A poet and post-punk heroine writes on subjects ranging from Björk to Robert Smithson, from traveling in Iceland to walking in Thoreau's footsteps on Cape Cod
Poet and post-punk heroine Eileen Myles has always operated in the art, writing, and queer performance scenes as a kind of observant flaneur. Like Baudelaire's gentleman stroller, Myles travels the city—wandering on garbage-strewn New York streets in the heat of summer, drifting though the antiseptic malls of La Jolla, and riding in the van with Sister Spit—seeing it with a poet's eye for detail and with the consciousness that writing about art and culture has always been a social gesture. Culled by the poet from twenty years of art writing, the essays in The Importance of Being Iceland make a lush document of her—and our—lives in these contemporary crowds. Framed by Myles's account of her travels in Iceland, these essays posit inbetweenness as the most vital position from which to perceive culture as a whole, and a fluidity in national identity as the best model for writing and thinking about art and culture. The essays include fresh takes on Thoreau's Cape Cod walk, working class speech, James Schulyer and Björk, queer Russia and Robert Smithson; how-tos on writing an avant-garde poem and driving a battered Japanese car that resembles a menopausal body; and opinions on such widely ranging subjects as filmmaker Sadie Benning, actor Daniel Day-Lewis, Ted Berrigan's Sonnets, and flossing.
Eileen Myles, named by BUST magazine "the rock star of modern poetry," is the author of more than twenty books of poetry and prose, including Chelsea Girls, Cool for You, Sorry, Tree, and Not Me (Semiotext(e), 1991), and is the coeditor of The New Fuck You (Semiotext(e), 1995). Myles was head of the writing program at University of California, San Diego, from 2002 to 2007, and she has written extensively on art and writing and the cultural scene. Most recently, she received a fellowship from the Andy Warhol/Creative Capital Foundation.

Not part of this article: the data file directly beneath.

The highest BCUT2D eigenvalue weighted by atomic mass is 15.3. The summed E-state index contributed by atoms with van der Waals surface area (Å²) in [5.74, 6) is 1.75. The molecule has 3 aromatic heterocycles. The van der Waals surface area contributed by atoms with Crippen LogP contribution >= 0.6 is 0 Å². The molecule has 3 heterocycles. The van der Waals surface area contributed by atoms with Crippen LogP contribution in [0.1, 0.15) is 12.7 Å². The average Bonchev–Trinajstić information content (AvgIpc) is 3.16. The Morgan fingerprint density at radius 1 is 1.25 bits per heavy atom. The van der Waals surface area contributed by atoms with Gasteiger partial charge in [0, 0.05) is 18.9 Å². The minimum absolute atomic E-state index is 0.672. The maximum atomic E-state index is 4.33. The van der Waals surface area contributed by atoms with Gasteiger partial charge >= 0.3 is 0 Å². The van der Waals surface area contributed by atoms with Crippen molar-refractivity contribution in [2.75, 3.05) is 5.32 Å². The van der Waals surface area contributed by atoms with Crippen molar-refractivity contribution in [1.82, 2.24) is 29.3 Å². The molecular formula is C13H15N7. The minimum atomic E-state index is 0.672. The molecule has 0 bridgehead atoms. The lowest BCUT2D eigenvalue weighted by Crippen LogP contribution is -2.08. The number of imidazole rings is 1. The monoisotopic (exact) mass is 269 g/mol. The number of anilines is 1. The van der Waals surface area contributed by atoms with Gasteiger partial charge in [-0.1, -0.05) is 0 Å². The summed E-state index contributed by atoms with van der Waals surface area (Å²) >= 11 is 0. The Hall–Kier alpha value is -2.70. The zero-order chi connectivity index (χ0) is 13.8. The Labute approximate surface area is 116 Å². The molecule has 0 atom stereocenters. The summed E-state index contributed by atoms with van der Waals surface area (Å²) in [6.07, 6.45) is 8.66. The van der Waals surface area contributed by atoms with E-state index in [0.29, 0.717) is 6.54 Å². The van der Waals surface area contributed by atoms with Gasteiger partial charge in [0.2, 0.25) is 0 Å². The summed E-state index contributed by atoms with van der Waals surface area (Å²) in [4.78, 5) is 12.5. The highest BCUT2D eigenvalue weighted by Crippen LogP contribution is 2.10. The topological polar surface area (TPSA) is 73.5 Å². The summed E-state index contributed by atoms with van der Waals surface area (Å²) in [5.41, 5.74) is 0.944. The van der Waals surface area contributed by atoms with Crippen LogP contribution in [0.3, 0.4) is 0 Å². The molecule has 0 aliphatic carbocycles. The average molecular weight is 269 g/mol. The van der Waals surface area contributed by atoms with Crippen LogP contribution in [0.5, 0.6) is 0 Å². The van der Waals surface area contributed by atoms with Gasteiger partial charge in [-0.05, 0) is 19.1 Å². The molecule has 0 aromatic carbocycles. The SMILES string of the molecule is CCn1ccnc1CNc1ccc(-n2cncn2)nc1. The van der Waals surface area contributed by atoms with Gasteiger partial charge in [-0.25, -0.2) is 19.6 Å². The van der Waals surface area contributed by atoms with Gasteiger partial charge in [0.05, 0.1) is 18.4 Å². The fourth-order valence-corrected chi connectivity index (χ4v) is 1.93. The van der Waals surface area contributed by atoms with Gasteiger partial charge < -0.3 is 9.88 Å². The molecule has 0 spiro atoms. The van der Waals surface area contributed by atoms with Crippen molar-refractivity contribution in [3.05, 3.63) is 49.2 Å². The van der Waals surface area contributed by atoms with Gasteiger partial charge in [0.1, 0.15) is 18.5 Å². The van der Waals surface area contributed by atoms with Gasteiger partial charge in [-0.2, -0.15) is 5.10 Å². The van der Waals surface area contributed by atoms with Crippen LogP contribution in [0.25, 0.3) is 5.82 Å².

Eloquent, touching, and often hilarious essays on art, poetry, politics, and 'Eileen'—a comic character who deserves to be as well known as Tom Sawyer and Huck Finn.
The Importance of Being Iceland brings Myles full circle: She is able to portray evolving LGBT culture and her place in it, while simultaneously enabling the larger world to view us with humor, irony and admiration.
Myles is a brilliant stylist; she writes in a way that we wish we could talk. Which is why it's so exciting to finally have a great big slab of essays, to observe her language when she's not constrained by the rules of poetry or fiction. We get to hear what she says when she's being herself.
Myles's unique writings on art and culture manage to stay right on target while simultaneously misbehaving.
The Village Voice
There's a perfect analogy for the experience of reading Eileen Myles's new book of essays, The Importance of Being Iceland: it's like being at a large and lively dinner party with several of your favorite friends. The food is good, the room is comfortable, and the conversation is witty, feisty, perceptive, even tender. There are moments of digression, moments when the conversation becomes a little choppy, and there's also the fact that all of your dinner companions are variants of Eileen Myles. The overall effect of this book is to leave the reader with a full belly and a refreshed sensibility.
Rain Taxi Review of Books
These writings confidently wander and always cohere, held together not just by the author's singular intelligence but by her ability to exude personality on the page.